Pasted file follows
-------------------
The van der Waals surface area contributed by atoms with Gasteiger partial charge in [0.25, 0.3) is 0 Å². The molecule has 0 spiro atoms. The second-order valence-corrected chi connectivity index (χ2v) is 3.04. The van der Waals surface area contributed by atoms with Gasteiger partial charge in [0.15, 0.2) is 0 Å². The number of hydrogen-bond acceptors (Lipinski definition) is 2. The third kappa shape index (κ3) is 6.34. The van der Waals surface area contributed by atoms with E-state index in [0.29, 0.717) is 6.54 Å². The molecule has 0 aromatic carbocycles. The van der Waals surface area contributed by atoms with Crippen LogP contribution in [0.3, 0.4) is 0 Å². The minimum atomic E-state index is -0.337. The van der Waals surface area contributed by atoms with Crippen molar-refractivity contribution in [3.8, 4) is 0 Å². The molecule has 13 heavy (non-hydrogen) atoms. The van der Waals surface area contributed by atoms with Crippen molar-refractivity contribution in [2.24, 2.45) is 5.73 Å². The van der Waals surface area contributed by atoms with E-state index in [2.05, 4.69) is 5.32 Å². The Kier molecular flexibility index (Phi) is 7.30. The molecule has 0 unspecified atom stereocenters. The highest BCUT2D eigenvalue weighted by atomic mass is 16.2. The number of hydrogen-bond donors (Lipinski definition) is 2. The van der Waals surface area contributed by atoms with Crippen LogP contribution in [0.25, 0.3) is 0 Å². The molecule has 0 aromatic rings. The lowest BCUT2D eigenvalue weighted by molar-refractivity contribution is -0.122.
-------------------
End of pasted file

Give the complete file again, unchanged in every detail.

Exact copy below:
The van der Waals surface area contributed by atoms with Gasteiger partial charge in [0.25, 0.3) is 0 Å². The molecule has 0 spiro atoms. The second-order valence-corrected chi connectivity index (χ2v) is 3.04. The van der Waals surface area contributed by atoms with Gasteiger partial charge in [0.15, 0.2) is 0 Å². The number of hydrogen-bond acceptors (Lipinski definition) is 2. The third kappa shape index (κ3) is 6.34. The van der Waals surface area contributed by atoms with E-state index in [0.29, 0.717) is 6.54 Å². The molecule has 0 aromatic carbocycles. The van der Waals surface area contributed by atoms with Crippen LogP contribution in [0.3, 0.4) is 0 Å². The minimum atomic E-state index is -0.337. The van der Waals surface area contributed by atoms with Crippen molar-refractivity contribution in [3.8, 4) is 0 Å². The molecule has 13 heavy (non-hydrogen) atoms. The van der Waals surface area contributed by atoms with Crippen molar-refractivity contribution in [2.24, 2.45) is 5.73 Å². The van der Waals surface area contributed by atoms with E-state index in [2.05, 4.69) is 5.32 Å². The Kier molecular flexibility index (Phi) is 7.30. The molecule has 0 unspecified atom stereocenters. The highest BCUT2D eigenvalue weighted by atomic mass is 16.2. The number of hydrogen-bond donors (Lipinski definition) is 2. The van der Waals surface area contributed by atoms with Crippen LogP contribution in [0.25, 0.3) is 0 Å². The molecule has 0 aromatic rings. The lowest BCUT2D eigenvalue weighted by molar-refractivity contribution is -0.122.